The state's legalization of psilocybin is a historic breakthrough for advocates of alternative treatments, but don't expect it to go the way of recreational cannabis anytime soon.
Even as the final results of the presidential race still hung in the air, Oregon became the first state to legalize “magic” mushrooms after the majority of residents voted in favor of the law.
According to Oregon Live, Measure 109 passed by a 56 percent vote from residents with 1,832,513 votes counted on election night. The state measure sought to legalize psilocybin – the chemical compound found in magic mushrooms – for supervised therapeutic use. The passing of the ballot initiative makes Oregon the first state in the U.S. to legalize the use of psilocybin.
Multiple cities across Oregon have already decriminalized the substance, but this measure will permit statewide supervised use of the substance. Another ballot initiative, Measure 110, which sought to decriminalize possession of small amounts of drugs including psychedelic mushrooms, also passed.
The law’s passage comes with limitations. Psilocybin may only be used in a regulated session for therapeutic purposes, and only by those over 21 years old. Additionally, there will be a two-year period for lawmakers to determine the regulatory details.
And though anyone caught with small amounts of psychedelic mushrooms will likely no longer face criminal charges, recreational use of magic mushrooms is still unlawful.
But advocates of psilocybin, like husband and wife Thomas and Sheri Eckert of Beaverton, believe the legalization of magic mushrooms for medicinal purposes is a step in the right direction.
“We need options. And this is a valid therapeutic option that could help thousands of people,” Tom Eckert told The Oregonian/OregonLive in an interview before the ballot measure was passed. The Eckerts, who are both psychotherapists, were part of the driving force behind the magic mushrooms ballot initiative.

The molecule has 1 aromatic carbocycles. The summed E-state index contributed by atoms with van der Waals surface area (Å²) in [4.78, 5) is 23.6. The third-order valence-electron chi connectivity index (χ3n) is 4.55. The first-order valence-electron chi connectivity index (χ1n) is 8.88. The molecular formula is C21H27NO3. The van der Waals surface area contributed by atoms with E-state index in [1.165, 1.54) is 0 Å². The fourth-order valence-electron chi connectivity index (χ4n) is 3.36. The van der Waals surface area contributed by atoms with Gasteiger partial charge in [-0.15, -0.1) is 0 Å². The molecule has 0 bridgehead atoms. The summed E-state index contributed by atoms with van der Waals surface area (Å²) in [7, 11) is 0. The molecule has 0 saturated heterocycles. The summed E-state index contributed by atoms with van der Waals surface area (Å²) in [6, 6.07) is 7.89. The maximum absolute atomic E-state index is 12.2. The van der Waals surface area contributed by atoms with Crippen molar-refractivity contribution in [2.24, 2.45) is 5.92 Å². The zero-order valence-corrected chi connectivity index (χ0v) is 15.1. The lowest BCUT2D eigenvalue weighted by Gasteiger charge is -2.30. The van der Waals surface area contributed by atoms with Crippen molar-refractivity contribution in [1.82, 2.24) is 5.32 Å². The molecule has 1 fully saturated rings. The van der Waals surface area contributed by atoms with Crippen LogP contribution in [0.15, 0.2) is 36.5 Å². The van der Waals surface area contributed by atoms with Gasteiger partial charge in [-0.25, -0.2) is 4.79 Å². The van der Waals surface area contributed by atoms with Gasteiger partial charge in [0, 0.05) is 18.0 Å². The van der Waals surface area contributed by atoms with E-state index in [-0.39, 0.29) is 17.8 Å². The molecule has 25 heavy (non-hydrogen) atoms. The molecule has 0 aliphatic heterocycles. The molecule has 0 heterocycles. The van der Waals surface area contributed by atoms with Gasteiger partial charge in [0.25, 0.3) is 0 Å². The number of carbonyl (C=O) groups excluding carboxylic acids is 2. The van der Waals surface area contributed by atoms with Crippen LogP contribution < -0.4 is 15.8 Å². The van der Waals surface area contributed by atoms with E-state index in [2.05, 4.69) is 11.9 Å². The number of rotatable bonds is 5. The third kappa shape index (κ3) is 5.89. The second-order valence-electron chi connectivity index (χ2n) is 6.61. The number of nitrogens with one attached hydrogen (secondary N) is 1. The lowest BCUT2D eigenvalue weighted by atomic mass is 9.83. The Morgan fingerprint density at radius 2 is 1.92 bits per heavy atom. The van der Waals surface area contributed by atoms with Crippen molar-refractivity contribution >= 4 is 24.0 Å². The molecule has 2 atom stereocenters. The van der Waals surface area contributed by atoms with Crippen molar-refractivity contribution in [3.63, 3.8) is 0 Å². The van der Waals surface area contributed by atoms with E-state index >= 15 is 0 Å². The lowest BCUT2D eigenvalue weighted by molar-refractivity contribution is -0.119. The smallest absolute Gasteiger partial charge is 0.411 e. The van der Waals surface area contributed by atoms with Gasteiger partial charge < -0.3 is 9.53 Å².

The Eckerts’ arguments for legalizing psilocybin echo a sentiment that is becoming increasingly common among health practitioners. Research on the health benefits of psilocybin in recent years suggests that the naturally-occurring chemical substance has calming effects for mental health conditions such as anxiety and depression.
A June 2020 study on the properties of psychedelic mushrooms revealed that the human brain processes psilocybin in a way that works to dissolve a person’s ego, a phenomenon known as ego-death or ego-disintegration. According to researchers, this process essentially breaks down one’s sense of self as a result of a chemical reaction in the brain when a person is “tripping.”
This separation of self, it turns out, plays a role in self-esteem. Researchers posited that understanding exactly how this chemical process works and finding a way to manipulate it to create the desired “tripping” experience, could help treat those who suffer from a warped sense of self, including many with anxiety and depression.
Interest in psilocybin as an alternative treatment has grown among researchers and the federal government, which has shown a changing attitude toward legalization for mental health treatment. It’s estimated that roughly 16 million Americans currently suffer from depression and around one-third of them are resistant to today’s standard treatments.
But even in California, arguably one of the most progressive states in the country, tensions around psilocybin legalization remains.
In August, local authorities in Oakland raided the Zide Door Church of Entheogenic Plants, the first “magic mushroom church” in the U.S., following growing tensions between the police and the church’s founder and sole preacher, Dave Hodges. The police seized $200,000 in cash, a stash of pot, and some psilocybin during the raid.
“As far as I’m concerned, mushrooms are the oldest religion on the planet,” Hodges said after the raid. “When you do those really high doses, you get what can only be described as a spiritual vision. In addition, you meet entities that teach you things.”
In 2019, the Oakland City Council ruled that arresting adults “involved” with psychedelic plants was a low priority for local law enforcement, but it is still illegal to sell mushrooms. According to the police, the church’s proclaimed religious practice involves an indirect exchange of magic mushrooms for cash.
While we may be a long way from seeing more magic mushroom “churches,” Oregon’s new law on magic mushroom medicine is considered a win for healthcare practitioners advocating for alternative therapies for patients.